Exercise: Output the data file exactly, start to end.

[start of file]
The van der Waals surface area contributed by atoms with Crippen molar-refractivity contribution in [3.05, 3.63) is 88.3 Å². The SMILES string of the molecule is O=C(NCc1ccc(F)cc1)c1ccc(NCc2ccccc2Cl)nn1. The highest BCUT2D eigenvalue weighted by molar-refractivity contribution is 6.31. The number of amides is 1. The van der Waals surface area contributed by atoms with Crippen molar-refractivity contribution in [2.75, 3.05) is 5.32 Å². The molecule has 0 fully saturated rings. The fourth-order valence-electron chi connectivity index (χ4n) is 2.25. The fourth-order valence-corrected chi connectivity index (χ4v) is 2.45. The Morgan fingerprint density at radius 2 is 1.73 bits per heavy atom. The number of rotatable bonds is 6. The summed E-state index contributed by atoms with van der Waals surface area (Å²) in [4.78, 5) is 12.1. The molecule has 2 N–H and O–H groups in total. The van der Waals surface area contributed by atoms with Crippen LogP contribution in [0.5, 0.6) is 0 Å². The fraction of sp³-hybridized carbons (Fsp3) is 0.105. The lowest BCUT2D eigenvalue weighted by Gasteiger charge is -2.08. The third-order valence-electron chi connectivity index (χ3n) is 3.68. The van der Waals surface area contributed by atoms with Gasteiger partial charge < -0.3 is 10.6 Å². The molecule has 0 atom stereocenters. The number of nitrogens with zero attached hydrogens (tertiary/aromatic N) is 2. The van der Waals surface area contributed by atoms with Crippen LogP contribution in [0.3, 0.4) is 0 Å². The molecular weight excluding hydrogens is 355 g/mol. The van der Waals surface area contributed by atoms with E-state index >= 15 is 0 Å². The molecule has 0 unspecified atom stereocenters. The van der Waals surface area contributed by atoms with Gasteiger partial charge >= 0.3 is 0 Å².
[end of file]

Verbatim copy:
The van der Waals surface area contributed by atoms with Crippen molar-refractivity contribution in [3.05, 3.63) is 88.3 Å². The SMILES string of the molecule is O=C(NCc1ccc(F)cc1)c1ccc(NCc2ccccc2Cl)nn1. The highest BCUT2D eigenvalue weighted by molar-refractivity contribution is 6.31. The number of amides is 1. The van der Waals surface area contributed by atoms with Crippen molar-refractivity contribution in [2.75, 3.05) is 5.32 Å². The molecule has 0 fully saturated rings. The fourth-order valence-electron chi connectivity index (χ4n) is 2.25. The fourth-order valence-corrected chi connectivity index (χ4v) is 2.45. The Morgan fingerprint density at radius 2 is 1.73 bits per heavy atom. The number of rotatable bonds is 6. The summed E-state index contributed by atoms with van der Waals surface area (Å²) in [4.78, 5) is 12.1. The molecule has 2 N–H and O–H groups in total. The van der Waals surface area contributed by atoms with Crippen LogP contribution in [0.5, 0.6) is 0 Å². The fraction of sp³-hybridized carbons (Fsp3) is 0.105. The lowest BCUT2D eigenvalue weighted by Gasteiger charge is -2.08. The third-order valence-electron chi connectivity index (χ3n) is 3.68. The van der Waals surface area contributed by atoms with Gasteiger partial charge < -0.3 is 10.6 Å². The molecule has 0 atom stereocenters. The number of nitrogens with zero attached hydrogens (tertiary/aromatic N) is 2. The van der Waals surface area contributed by atoms with Crippen LogP contribution in [0.3, 0.4) is 0 Å². The molecular weight excluding hydrogens is 355 g/mol. The van der Waals surface area contributed by atoms with E-state index >= 15 is 0 Å². The molecule has 0 unspecified atom stereocenters. The van der Waals surface area contributed by atoms with Gasteiger partial charge >= 0.3 is 0 Å².